It didn’t take long for me to begin to understand that the thing that had sustained my depression wasn’t my bad relationships, failures, or even things in my past - it was simply the lies I had chosen to believe. How did I end up in a place where I was planning to end my life? Because as a 9-year-old I told myself that I was worthless, and I chose to believe that lie. As time went on, I told myself and believed other lies. I chose to believe that my family didn’t care about me, I was a failure, God didn’t care, I was powerless to do anything about my depression, and I was beyond hope. All these lies had come together to help create one massive problem. The key thing that Depression Recovery set about changing was the way I thought, the very wiring of my brain. I was assigned to read a book called Telling Yourself the Truth. I realized that if I was going to get anywhere in life, I was going to have to learn to tell myself the truth. And so the process began of replacing negativity with positivity and replacing untrue and distorted thoughts with thoughts that were right and true. It wasn't an easy process, and it took almost four months of rephrasing almost everything I said to myself before it started to come naturally, but it was so worth it. “Then you will know the truth, and the truth will set you free." (John 8:32) Learn more about this process here.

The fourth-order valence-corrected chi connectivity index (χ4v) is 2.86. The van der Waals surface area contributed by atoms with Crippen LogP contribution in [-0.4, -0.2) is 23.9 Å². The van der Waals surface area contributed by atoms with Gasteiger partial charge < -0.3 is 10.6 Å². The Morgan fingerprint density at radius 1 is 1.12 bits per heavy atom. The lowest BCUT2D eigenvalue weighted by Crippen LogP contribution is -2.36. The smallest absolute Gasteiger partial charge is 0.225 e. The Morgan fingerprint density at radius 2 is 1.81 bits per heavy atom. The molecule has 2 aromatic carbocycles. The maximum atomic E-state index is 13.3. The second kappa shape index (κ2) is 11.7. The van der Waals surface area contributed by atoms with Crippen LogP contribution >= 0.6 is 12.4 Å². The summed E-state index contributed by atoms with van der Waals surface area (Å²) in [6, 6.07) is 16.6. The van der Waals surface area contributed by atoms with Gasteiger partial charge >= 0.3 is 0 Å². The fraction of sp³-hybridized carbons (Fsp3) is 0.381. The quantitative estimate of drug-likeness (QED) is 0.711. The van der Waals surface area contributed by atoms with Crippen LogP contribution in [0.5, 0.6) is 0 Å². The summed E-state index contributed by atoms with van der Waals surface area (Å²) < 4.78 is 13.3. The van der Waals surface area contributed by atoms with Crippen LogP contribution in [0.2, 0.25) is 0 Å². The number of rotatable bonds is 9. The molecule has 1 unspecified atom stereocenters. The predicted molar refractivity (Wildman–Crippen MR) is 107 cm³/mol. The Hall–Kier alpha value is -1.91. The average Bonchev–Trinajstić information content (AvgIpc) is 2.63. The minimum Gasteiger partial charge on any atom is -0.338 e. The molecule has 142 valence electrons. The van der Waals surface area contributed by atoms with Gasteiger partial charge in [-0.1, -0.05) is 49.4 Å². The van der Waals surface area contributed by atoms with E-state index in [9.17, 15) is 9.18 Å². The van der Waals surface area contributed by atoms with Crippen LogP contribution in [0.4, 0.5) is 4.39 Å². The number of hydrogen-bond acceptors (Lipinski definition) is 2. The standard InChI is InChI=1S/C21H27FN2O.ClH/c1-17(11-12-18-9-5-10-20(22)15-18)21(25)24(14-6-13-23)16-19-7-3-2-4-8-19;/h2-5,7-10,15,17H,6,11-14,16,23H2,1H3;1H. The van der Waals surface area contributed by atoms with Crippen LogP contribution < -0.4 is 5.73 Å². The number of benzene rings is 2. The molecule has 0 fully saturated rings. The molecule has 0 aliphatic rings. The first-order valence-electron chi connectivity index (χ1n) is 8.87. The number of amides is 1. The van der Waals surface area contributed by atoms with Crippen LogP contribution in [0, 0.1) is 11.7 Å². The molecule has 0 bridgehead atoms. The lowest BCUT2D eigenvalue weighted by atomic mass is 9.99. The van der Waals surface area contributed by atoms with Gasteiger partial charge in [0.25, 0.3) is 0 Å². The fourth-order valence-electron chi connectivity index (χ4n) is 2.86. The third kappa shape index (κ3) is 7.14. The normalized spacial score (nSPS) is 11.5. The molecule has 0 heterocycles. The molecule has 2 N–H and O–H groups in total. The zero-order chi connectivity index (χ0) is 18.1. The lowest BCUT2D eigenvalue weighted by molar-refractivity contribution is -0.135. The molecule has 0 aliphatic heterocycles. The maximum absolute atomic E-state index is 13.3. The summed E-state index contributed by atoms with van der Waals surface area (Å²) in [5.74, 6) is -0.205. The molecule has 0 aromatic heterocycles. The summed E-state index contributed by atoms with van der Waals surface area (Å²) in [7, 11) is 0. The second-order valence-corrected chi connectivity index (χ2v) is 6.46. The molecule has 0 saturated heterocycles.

I don’t know what I thought was so hard about asking for help. Maybe it was embarrassment, fear of being turned down, pride - a mix of a lot of things. That being said, mustering my courage to actually step out and do it was hard. Looking back on it though, it was way easier than keeping up the struggle. While asking for help and choosing to be helped may look like the hard thing to do, the reality is that in the long run it’s so much easier.
“For the first time in my life, I saw a God who loves depressed people.”
One thing I had really struggled with was my picture of God. I didn’t understand how a loving God could let me feel the way I did when I prayed over and over again that He would take away my depression. How could He just let me struggle through life like this? I chose to believe that He didn’t care - that He wasn’t the God I had been taught to love as a child. Instead I saw Him as distant and for a time I contemplated His existence. As human beings we have a place in our hearts that only God can fill and when we fail to see Him as the God He says He is, I think it is easier for us to accept the “reality” that He doesn’t exist then to believe and accept that He doesn’t care. During Depression Recovery, I saw a new picture of God. For the first time in my life, I saw a God who loves depressed people.